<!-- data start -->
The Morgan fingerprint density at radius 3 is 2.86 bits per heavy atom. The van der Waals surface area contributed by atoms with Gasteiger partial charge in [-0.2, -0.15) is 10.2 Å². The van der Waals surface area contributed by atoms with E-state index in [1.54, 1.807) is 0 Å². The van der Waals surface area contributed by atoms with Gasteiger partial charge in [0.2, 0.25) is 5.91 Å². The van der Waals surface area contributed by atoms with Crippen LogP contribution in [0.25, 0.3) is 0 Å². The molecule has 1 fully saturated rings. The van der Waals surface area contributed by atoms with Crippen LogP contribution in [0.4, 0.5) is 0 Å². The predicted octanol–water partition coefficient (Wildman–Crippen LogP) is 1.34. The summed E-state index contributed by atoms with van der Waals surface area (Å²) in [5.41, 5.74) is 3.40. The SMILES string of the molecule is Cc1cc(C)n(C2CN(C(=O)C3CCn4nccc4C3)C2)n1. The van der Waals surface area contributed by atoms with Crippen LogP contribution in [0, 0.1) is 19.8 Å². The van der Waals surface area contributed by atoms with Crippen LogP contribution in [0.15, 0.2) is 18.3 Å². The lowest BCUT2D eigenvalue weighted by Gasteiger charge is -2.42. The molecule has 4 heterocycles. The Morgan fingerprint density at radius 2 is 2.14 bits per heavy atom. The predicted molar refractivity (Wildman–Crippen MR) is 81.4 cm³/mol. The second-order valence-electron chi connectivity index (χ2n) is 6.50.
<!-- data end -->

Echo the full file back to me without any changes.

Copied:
The Morgan fingerprint density at radius 3 is 2.86 bits per heavy atom. The van der Waals surface area contributed by atoms with Gasteiger partial charge in [-0.2, -0.15) is 10.2 Å². The van der Waals surface area contributed by atoms with E-state index in [1.54, 1.807) is 0 Å². The van der Waals surface area contributed by atoms with Gasteiger partial charge in [0.2, 0.25) is 5.91 Å². The van der Waals surface area contributed by atoms with Crippen LogP contribution in [0.25, 0.3) is 0 Å². The molecule has 1 fully saturated rings. The van der Waals surface area contributed by atoms with Crippen LogP contribution in [0.4, 0.5) is 0 Å². The predicted octanol–water partition coefficient (Wildman–Crippen LogP) is 1.34. The summed E-state index contributed by atoms with van der Waals surface area (Å²) in [5.41, 5.74) is 3.40. The SMILES string of the molecule is Cc1cc(C)n(C2CN(C(=O)C3CCn4nccc4C3)C2)n1. The van der Waals surface area contributed by atoms with Crippen LogP contribution in [0, 0.1) is 19.8 Å². The van der Waals surface area contributed by atoms with Crippen LogP contribution in [0.15, 0.2) is 18.3 Å². The lowest BCUT2D eigenvalue weighted by Gasteiger charge is -2.42. The molecule has 4 heterocycles. The Morgan fingerprint density at radius 2 is 2.14 bits per heavy atom. The predicted molar refractivity (Wildman–Crippen MR) is 81.4 cm³/mol. The second-order valence-electron chi connectivity index (χ2n) is 6.50.